Hello and welcome to author Lynne Shelby, whose latest novel is called The One That I Want. She joins me today to talk about her writing process, from idea to editing. Over to you, Lynne.
An idea for a novel usually comes to me when I’m least expecting it. A sepia photo in an old family album, an overheard conversation on a train, a visit to a museum, have all inspired a story. Once I have that initial idea, I find that sooner or later my main characters appear in my head, demanding that their story be told. I only know the beginning and ending of my novel at this stage, so I make a few notes or at most a rough outline and then sit down at my laptop and start typing, introducing my hero to my heroine and seeing what happens – hopefully sparks will fly! There seems to be a moment when the main characters take over the plot, while minor characters have a habit of insisting on their own sub-plot – or even their own novel!
On a typical writing day, I aim to be at my desk in my writing room by 9.30. Before I begin writing, I read back over everything I wrote the day before to get back into the world of my story, and then, ideally, I write for about three hours, or maybe more, usually producing between 800 to 1,000 words – a couple of hundred of which will probably get deleted in the next draft!
In many ways, my actual writing process hasn’t changed a great deal since I started writing – it’s been more a case of my discovering which ‘tools of the trade’ work best for me as I write. When I was about three-quarters of the way through writing the book that was to become my first published novel, I went back and read it through from the beginning, making brief notes about the plot so far and a rough timescale over which the action was taking place. By then I had a clearer idea of where the story was going, and it was at that stage that I planned future chapters to make sure that the plot and sub-plots were tied up before the end of the book. When I wrote my second novel, The One That I Want, which was published in July 2018, I did much the same, except when I came to read through the manuscript, I decided to make a chart for each chapter with more notes about the events of the plot and each stage of my characters’ emotional journeys, and a detailed timeline. I found this made keeping the plot on track much easier when I came to the next draft, and I now do the same for each book I write.
The other way my writing process has evolved is that I edited my first novel as I wrote it, and also wrote the story in the order it would appear on the page. With my second novel, I edited far less while I was writing the first draft, and when I came to a scene that wasn’t working, I made bullet points for the main events that needed to happen, and went on to the next chapter – which meant I could see where the story was going far sooner.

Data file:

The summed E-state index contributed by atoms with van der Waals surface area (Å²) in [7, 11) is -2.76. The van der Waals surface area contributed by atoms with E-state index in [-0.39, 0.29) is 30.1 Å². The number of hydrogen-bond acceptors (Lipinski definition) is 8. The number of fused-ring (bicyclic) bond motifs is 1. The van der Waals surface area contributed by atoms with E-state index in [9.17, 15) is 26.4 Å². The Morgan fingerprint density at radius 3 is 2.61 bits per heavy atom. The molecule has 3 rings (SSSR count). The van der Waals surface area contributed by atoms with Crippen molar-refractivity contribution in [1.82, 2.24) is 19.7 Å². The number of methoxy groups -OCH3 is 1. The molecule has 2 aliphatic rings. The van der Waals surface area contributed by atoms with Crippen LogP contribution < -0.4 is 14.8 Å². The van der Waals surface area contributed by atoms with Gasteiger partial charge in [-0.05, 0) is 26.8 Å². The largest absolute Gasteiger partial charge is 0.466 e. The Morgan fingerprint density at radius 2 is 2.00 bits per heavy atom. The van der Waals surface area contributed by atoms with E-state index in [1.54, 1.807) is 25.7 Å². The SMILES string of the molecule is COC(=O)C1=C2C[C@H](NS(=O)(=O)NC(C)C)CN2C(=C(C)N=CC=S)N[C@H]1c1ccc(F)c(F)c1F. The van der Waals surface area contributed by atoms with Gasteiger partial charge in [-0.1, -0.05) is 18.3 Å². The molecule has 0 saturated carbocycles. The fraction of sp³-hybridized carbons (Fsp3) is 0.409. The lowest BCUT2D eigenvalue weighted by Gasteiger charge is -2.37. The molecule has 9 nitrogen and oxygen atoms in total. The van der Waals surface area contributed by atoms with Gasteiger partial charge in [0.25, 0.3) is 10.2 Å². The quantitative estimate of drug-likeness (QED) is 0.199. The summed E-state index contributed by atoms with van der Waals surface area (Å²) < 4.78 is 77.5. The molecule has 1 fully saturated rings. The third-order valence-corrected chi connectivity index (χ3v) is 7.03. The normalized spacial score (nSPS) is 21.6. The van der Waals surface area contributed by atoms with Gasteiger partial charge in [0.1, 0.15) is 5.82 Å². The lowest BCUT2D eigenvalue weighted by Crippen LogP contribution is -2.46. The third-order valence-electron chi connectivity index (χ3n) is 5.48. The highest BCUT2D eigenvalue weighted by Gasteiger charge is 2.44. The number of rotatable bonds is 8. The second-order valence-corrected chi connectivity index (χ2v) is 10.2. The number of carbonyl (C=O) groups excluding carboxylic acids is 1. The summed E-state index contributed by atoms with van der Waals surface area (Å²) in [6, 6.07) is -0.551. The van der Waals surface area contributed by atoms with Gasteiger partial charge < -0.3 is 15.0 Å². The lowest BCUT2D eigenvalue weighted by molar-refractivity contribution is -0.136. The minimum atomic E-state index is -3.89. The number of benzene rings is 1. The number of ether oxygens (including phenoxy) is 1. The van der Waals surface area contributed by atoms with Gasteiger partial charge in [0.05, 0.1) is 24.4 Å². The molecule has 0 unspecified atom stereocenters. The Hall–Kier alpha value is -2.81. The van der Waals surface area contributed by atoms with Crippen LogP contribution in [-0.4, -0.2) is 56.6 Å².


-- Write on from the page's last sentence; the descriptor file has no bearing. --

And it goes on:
Often when I’m writing, I get an idea about how an earlier chapter might be improved or a scene that might be added. With my first novel, I immediately went back and altered what I’d already written, but with The One That I Want, I jotted new ideas on a post-it note and added it in a later draft. By the time I came to write my third novel which is due to be published next year, the number of post-it notes had grown so that they spread from a noticeboard to all around the walls of my writing room.
Once I’ve written the first draft – which is a moment for a celebration – I leave it for a few days, and then begin editing, tightening the plot if it needs it, maybe writing new scenes, and reading dialogue aloud to make sure it’s realistic. I also check that any descriptions of real locations are accurate – The One That I Want is set in London’s West End, for example – and that no character’s eyes have changed colour half-way through the book! For me, the hardest part of editing is recognising when a passage I’ve written that I like isn’t right for a particular book, usually because it doesn’t advance the plot in any way, and knowing I have to delete it – or save it in a different file, as a scene that is wrong for one book can work well in another. There will be at least a second edit, probably several, but when I realise that I’ve changed ‘the’ to ‘a’ and back again, I know it’s time to stop editing and send the book out into the world. And start writing my next novel.
The idea for my current WIP came to me earlier this year when I was visiting the beautiful island of Santorini, and I knew that I simply had to write a story set in Greece. My heroine has met my hero and is unimpressed. My hero is already taking over the plot – he was supposed to be enigmatic, but he’s being very arrogant. I don’t know what’s going to happen when the two of them arrive on a Greek island, but I’m going to have a lot of fun finding out!
About The One That I Want:
When Lucy Ashford lands a top job at a leading theatrical agency in London, work mixes with pleasure, as she literally falls into the arms of Hollywood heartthrob Daniel Miller. Handsome, charming and irresistible, Daniel is just what unlucky-in-love Lucy needs, and she is quickly drawn into his glittering celebrity lifestyle. But can she tame the A-list bad boy or is she just one more girl in Daniel’s long line of conquests? And then there’s up-and-coming actor Owen Somers, fiercely talented but as yet uncast in a starring role. After she takes him onto the agency s books, Owen and Lucy’s friendship slowly grows. If she looks closely, Lucy’s leading man might be right before her very eyes…
Lynne Shelby writes women’s contemporary fiction/romance. Her previous novel, French Kissing was released in 2015. Her latest novel, The One That I Want, was published in July 2018.
The One That I Want is published by Accent Press and is available to buy now. Click to view on Amazon.co.uk